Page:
Dr Tom Webb has researched referee and match official working and operational practices across a range of sports, working in the sports industry for over 14 years. Tom is a senior lecturer in Sports Management and Development at The University of Portsmouth and is the founder and coordinator of the Referee and Match Official Research Network. He was kind enough to share his thoughts with the RefLIVE blog. You can check out his twitter profile here, check out his book about elite level football refereeing here and learn more about his research here.
What are the key characteristics of the most successful refereeing teams or associations you’ve worked with?
The most important aspects are often the management and organisation, as well as the support structures that exist around the referees. The important aspect is that referees can develop and perform effectively within these environments, and therefore the support services are very important to ensure that performance levels can be maximised. There is also often a significant amount of drive and focus aimed at improvement, and never wanting to settle for the status quo, or what is happening currently. I have seen some very successful referees and systems in different countries and all of those that are successful are still always striving to be better and to improve individual referee performances, decision making etc and the structures around the referees.
What are the most common officiating problems associated with both professional and amateur sports leagues?
There are some similarities here. We have just written a book chapter on the welfare of match officials, and one of the key aspects is the pressure that referees are under. Pressure exists at all levels of the game, it is just how this pressure manifests itself which is different. For example, at elite levels pressure exists around the scrutiny of performance, the media attention and the increased attention if an error is perceived to have been made, particularly if that error has consequences for the match being officiated. At lower league levels, the pressure that exists is also around the implication of the decisions that are made, but it is the outcomes which differ. If the performance or decisions that are made lead to abuse then there is a much more instant threat of verbal or physical abuse, in an environment which can be more hostile, with the referee often a lone individual surrounded by both teams, substitutes, managers/coaches and spectators. At both levels there is importance placed around the support networks, as well as the disciplinary processes and how well they support referees when they require these processes to be operational.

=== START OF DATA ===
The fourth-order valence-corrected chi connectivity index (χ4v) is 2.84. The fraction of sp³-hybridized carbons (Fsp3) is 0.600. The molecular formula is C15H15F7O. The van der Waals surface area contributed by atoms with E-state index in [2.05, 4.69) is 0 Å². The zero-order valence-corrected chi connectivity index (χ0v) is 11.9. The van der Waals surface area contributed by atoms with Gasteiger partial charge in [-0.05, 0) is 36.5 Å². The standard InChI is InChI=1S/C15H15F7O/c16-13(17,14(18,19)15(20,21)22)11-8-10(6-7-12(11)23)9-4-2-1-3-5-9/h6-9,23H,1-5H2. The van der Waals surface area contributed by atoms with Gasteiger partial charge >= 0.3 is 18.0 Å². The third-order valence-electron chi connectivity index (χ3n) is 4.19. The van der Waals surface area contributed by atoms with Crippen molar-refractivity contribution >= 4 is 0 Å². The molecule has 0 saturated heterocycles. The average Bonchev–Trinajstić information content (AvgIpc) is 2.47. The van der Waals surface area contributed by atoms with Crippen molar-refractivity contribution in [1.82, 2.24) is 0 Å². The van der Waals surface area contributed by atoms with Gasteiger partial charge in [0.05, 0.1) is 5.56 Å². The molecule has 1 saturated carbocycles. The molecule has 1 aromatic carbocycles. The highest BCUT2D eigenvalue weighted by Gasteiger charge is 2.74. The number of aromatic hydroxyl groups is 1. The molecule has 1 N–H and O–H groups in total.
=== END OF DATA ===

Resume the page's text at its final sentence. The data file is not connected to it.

Is abuse the only reason for the high turnover rate of referees and umpires in all sports?
No. Abuse is often a contributory factor, but it is not the only reason for referee and match official discontinuation, it is not as simple as that. The reasons and their importance differ from sport to sport, and also between countries, and abuse is part of the issue, but it is not the only issue. Clearly from the research we have conducted verbal abuse in particular is a considerable problem in football, but also in other sports such as rugby union, cricket and rugby league, however we have also seen aspects such as the demand on the time of referees/match officials as a reason, as well as family reasons, travel time and distance increasing and some issues with a perceived lack of progression opportunities as well.